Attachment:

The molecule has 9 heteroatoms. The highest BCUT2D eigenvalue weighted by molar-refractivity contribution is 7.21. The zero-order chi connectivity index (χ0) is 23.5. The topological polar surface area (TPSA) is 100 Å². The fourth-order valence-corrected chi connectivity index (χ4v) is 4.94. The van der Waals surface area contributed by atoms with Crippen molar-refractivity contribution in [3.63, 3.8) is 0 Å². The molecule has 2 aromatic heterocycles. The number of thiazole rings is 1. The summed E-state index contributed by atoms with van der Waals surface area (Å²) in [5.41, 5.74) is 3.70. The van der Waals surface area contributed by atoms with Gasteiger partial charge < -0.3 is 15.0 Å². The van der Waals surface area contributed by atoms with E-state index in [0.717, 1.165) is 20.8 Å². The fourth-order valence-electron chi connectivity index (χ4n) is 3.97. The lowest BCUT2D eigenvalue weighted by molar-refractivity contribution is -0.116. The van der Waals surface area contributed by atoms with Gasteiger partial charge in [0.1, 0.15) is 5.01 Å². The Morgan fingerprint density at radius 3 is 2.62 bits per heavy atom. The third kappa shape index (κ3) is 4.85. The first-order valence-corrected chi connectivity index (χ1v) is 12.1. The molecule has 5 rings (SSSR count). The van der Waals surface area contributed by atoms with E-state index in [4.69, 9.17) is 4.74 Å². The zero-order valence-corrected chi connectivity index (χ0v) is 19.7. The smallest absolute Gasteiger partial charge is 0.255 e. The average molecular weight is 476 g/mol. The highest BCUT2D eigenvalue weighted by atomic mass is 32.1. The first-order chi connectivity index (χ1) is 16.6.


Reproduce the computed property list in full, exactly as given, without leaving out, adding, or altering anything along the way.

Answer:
The molecule has 9 heteroatoms. The highest BCUT2D eigenvalue weighted by molar-refractivity contribution is 7.21. The zero-order chi connectivity index (χ0) is 23.5. The topological polar surface area (TPSA) is 100 Å². The fourth-order valence-corrected chi connectivity index (χ4v) is 4.94. The van der Waals surface area contributed by atoms with Crippen molar-refractivity contribution in [3.63, 3.8) is 0 Å². The molecule has 2 aromatic heterocycles. The number of thiazole rings is 1. The summed E-state index contributed by atoms with van der Waals surface area (Å²) in [5.41, 5.74) is 3.70. The van der Waals surface area contributed by atoms with Gasteiger partial charge < -0.3 is 15.0 Å². The van der Waals surface area contributed by atoms with E-state index in [0.717, 1.165) is 20.8 Å². The fourth-order valence-electron chi connectivity index (χ4n) is 3.97. The lowest BCUT2D eigenvalue weighted by molar-refractivity contribution is -0.116. The van der Waals surface area contributed by atoms with Gasteiger partial charge in [0.1, 0.15) is 5.01 Å². The Morgan fingerprint density at radius 3 is 2.62 bits per heavy atom. The third kappa shape index (κ3) is 4.85. The first-order valence-corrected chi connectivity index (χ1v) is 12.1. The molecule has 5 rings (SSSR count). The van der Waals surface area contributed by atoms with E-state index in [4.69, 9.17) is 4.74 Å². The zero-order valence-corrected chi connectivity index (χ0v) is 19.7. The smallest absolute Gasteiger partial charge is 0.255 e. The average molecular weight is 476 g/mol. The highest BCUT2D eigenvalue weighted by atomic mass is 32.1. The first-order chi connectivity index (χ1) is 16.6.